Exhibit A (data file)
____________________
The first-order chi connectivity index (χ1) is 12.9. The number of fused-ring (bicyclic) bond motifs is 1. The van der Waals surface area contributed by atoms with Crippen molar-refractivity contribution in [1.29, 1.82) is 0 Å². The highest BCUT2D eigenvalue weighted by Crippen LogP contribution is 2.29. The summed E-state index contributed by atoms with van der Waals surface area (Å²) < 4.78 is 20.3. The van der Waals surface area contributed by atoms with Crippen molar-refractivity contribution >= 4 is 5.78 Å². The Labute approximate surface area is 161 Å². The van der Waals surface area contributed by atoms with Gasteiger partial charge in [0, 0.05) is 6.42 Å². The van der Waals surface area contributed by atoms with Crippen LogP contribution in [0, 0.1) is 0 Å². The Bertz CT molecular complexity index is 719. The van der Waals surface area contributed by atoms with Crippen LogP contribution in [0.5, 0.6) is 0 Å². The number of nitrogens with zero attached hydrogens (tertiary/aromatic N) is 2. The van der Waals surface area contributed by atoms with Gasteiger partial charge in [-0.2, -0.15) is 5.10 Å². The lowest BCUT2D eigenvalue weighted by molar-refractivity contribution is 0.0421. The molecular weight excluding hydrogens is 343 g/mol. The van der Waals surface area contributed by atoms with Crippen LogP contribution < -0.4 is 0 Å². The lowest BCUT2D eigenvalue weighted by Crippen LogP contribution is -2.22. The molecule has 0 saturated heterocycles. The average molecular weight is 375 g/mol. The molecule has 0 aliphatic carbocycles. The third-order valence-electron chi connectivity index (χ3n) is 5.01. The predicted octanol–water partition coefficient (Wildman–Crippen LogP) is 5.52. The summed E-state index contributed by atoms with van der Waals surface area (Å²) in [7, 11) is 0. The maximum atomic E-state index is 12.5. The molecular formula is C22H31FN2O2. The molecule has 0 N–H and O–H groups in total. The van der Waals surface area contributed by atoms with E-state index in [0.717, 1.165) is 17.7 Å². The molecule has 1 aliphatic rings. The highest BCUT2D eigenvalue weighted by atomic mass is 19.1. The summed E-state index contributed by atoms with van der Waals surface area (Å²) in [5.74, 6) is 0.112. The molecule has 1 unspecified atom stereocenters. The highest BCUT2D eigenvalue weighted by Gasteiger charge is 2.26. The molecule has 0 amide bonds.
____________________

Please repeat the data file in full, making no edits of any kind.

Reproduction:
The first-order chi connectivity index (χ1) is 12.9. The number of fused-ring (bicyclic) bond motifs is 1. The van der Waals surface area contributed by atoms with Crippen molar-refractivity contribution in [1.29, 1.82) is 0 Å². The highest BCUT2D eigenvalue weighted by Crippen LogP contribution is 2.29. The summed E-state index contributed by atoms with van der Waals surface area (Å²) < 4.78 is 20.3. The van der Waals surface area contributed by atoms with Crippen molar-refractivity contribution >= 4 is 5.78 Å². The Labute approximate surface area is 161 Å². The van der Waals surface area contributed by atoms with Gasteiger partial charge in [0, 0.05) is 6.42 Å². The van der Waals surface area contributed by atoms with Crippen LogP contribution in [0, 0.1) is 0 Å². The Bertz CT molecular complexity index is 719. The van der Waals surface area contributed by atoms with Crippen LogP contribution in [0.5, 0.6) is 0 Å². The number of nitrogens with zero attached hydrogens (tertiary/aromatic N) is 2. The van der Waals surface area contributed by atoms with Gasteiger partial charge in [-0.2, -0.15) is 5.10 Å². The lowest BCUT2D eigenvalue weighted by molar-refractivity contribution is 0.0421. The molecular weight excluding hydrogens is 343 g/mol. The van der Waals surface area contributed by atoms with Crippen LogP contribution < -0.4 is 0 Å². The lowest BCUT2D eigenvalue weighted by Crippen LogP contribution is -2.22. The molecule has 0 saturated heterocycles. The average molecular weight is 375 g/mol. The molecule has 0 aliphatic carbocycles. The third-order valence-electron chi connectivity index (χ3n) is 5.01. The predicted octanol–water partition coefficient (Wildman–Crippen LogP) is 5.52. The summed E-state index contributed by atoms with van der Waals surface area (Å²) in [7, 11) is 0. The maximum atomic E-state index is 12.5. The molecular formula is C22H31FN2O2. The molecule has 0 N–H and O–H groups in total. The van der Waals surface area contributed by atoms with E-state index in [0.717, 1.165) is 17.7 Å². The molecule has 1 aliphatic rings. The highest BCUT2D eigenvalue weighted by atomic mass is 19.1. The summed E-state index contributed by atoms with van der Waals surface area (Å²) in [5.74, 6) is 0.112. The molecule has 1 unspecified atom stereocenters. The highest BCUT2D eigenvalue weighted by Gasteiger charge is 2.26. The molecule has 0 amide bonds.